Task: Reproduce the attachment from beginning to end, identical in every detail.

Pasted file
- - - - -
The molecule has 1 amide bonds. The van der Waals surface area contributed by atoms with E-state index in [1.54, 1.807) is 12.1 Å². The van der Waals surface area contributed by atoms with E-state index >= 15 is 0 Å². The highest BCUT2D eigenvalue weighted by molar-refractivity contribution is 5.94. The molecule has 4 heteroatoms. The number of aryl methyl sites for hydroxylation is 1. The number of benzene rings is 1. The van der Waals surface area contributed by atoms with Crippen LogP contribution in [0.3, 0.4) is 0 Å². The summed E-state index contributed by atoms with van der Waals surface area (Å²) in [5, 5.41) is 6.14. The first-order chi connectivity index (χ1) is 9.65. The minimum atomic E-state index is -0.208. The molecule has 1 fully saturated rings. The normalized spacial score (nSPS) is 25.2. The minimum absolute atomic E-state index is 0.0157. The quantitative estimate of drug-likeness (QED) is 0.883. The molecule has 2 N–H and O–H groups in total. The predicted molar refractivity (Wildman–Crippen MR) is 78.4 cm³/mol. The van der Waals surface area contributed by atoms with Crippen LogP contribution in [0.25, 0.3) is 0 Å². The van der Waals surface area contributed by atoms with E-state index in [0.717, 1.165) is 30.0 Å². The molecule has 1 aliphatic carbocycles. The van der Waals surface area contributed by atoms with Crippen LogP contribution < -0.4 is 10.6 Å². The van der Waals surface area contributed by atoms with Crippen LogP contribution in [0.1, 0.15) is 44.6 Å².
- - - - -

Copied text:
The molecule has 1 amide bonds. The van der Waals surface area contributed by atoms with E-state index in [1.54, 1.807) is 12.1 Å². The van der Waals surface area contributed by atoms with E-state index >= 15 is 0 Å². The highest BCUT2D eigenvalue weighted by molar-refractivity contribution is 5.94. The molecule has 4 heteroatoms. The number of aryl methyl sites for hydroxylation is 1. The number of benzene rings is 1. The van der Waals surface area contributed by atoms with Crippen LogP contribution in [0.3, 0.4) is 0 Å². The summed E-state index contributed by atoms with van der Waals surface area (Å²) in [5, 5.41) is 6.14. The first-order chi connectivity index (χ1) is 9.65. The minimum atomic E-state index is -0.208. The molecule has 1 fully saturated rings. The normalized spacial score (nSPS) is 25.2. The minimum absolute atomic E-state index is 0.0157. The quantitative estimate of drug-likeness (QED) is 0.883. The molecule has 2 N–H and O–H groups in total. The predicted molar refractivity (Wildman–Crippen MR) is 78.4 cm³/mol. The van der Waals surface area contributed by atoms with Crippen LogP contribution in [0.25, 0.3) is 0 Å². The van der Waals surface area contributed by atoms with E-state index in [0.717, 1.165) is 30.0 Å². The molecule has 1 aliphatic carbocycles. The van der Waals surface area contributed by atoms with Crippen LogP contribution < -0.4 is 10.6 Å². The van der Waals surface area contributed by atoms with Crippen LogP contribution in [0.1, 0.15) is 44.6 Å².